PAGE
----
Computed tomography and magnetic resonance enterography protocols and techniques: survey of the Society of Abdominal Radiology Crohn’s Disease Disease-Focused Panel

Namita S. Gandhi, Jonathan R. Dillman, David J. Grand, Chenchan Huang, Joel G. Fletcher, Mahmoud M. Al-Hawary, Sudha A. Anupindi, Mark E. Baker, David H. Bruining, Manjil Chatterji, Jeff L. Fidler, Michael S. Gee, Joseph R. Grajo, Flavius F. Guglielmo, Tracy A. Jaffe, Seong Ho Park, Jordi Rimola, Bachir Taouli, Stuart A. Taylor, Benjamin Yeh

Research output: Contribution to journalArticle

Abstract

Purpose: To survey Society of Abdominal Radiology Crohn’s Disease (CD) Disease-Focused Panel (DFP) members to understand state-of-the-art CT/MR enterography (CTE/MRE) protocols and variability between institutions. Methods: This study was determined by an institutional review board to be “exempt” research. The survey consisted of 70 questions about CTE/MRE patient preparation, administration of contrast materials, imaging techniques, and other protocol details. The survey was administered to DFP members using SurveyMonkey® (Surveymonkey.com). Descriptive statistical analyses were performed. Results: Responses were received from 16 DFP institutions (3 non-USA, 2 pediatric); 15 (94%) were academic/university-based. 10 (63%) Institutions image most CD patients with MRE; 4 (25%) use CTE and MRE equally. Hypoperistaltic medication is given for MRE at 13 (81%) institutions versus only 2 (13%) institutions for CTE. Most institutions have a technologist or nurse monitor oral contrast material drinking (n = 12 for CTE, 75%; n = 11 for MRE, 69%). 2 (13%) institutions use only dual-energy capable scanners for CTE, while 9 (56%) use either a single-energy or dual-energy scanner based on availability. Axial CTE images are reconstructed at 2–3 mm thickness at 8 (50%) institutions, > 3 mm at 5 (31%), and < 2 mm at 3 (19%) institutions. 13 (81%) institutions perform MRE on either 1.5 or 3T scanners without preference. All institutions perform MRE multiphase postcontrast imaging (median = 4 phases), ranging from 20 to 600 s after contrast material injection. Conclusion: CTE and MRE protocol knowledge from DFP institutions can help radiology practices optimize/standardize protocols, potentially improving image quality and patient outcomes, permitting objective comparisons between examinations, and facilitating research.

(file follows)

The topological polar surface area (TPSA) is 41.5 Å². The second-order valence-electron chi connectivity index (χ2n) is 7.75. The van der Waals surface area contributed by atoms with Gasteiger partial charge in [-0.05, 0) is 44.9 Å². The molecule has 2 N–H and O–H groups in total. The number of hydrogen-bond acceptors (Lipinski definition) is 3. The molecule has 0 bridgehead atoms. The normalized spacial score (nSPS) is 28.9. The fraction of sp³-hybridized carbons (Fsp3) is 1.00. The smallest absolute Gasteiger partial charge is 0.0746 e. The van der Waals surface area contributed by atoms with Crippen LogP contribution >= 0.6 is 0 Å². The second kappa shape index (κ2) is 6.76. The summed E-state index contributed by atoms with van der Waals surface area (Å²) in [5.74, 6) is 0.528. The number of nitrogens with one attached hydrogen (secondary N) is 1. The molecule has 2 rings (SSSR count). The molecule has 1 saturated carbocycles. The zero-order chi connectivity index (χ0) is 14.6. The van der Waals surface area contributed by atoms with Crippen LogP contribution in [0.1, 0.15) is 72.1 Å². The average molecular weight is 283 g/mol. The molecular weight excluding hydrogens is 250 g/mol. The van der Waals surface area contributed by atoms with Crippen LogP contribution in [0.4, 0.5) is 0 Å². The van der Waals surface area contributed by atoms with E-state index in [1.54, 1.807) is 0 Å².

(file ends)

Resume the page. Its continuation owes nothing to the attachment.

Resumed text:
Original languageEnglish (US)
Pages (from-to)1011-1017
Number of pages7
JournalAbdominal Radiology
Volume45
Issue number4
DOIs
StatePublished - Apr 1 2020

Keywords

  • CT enterography
  • Crohn’s Disease-Focused Panel
  • Crohn’s disease
  • MR enterography

ASJC Scopus subject areas

  • Radiological and Ultrasound Technology
  • Radiology Nuclear Medicine and imaging
  • Gastroenterology
  • Urology

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    Gandhi, N. S., Dillman, J. R., Grand, D. J., Huang, C., Fletcher, J. G., Al-Hawary, M. M., Anupindi, S. A., Baker, M. E., Bruining, D. H., Chatterji, M., Fidler, J. L., Gee, M. S., Grajo, J. R., Guglielmo, F. F., Jaffe, T. A., Park, S. H., Rimola, J., Taouli, B., Taylor, S. A., & Yeh, B. (2020). Computed tomography and magnetic resonance enterography protocols and techniques: survey of the Society of Abdominal Radiology Crohn’s Disease Disease-Focused Panel. Abdominal Radiology, 45(4), 1011-1017. https://doi.org/10.1007/s00261-020-02407-8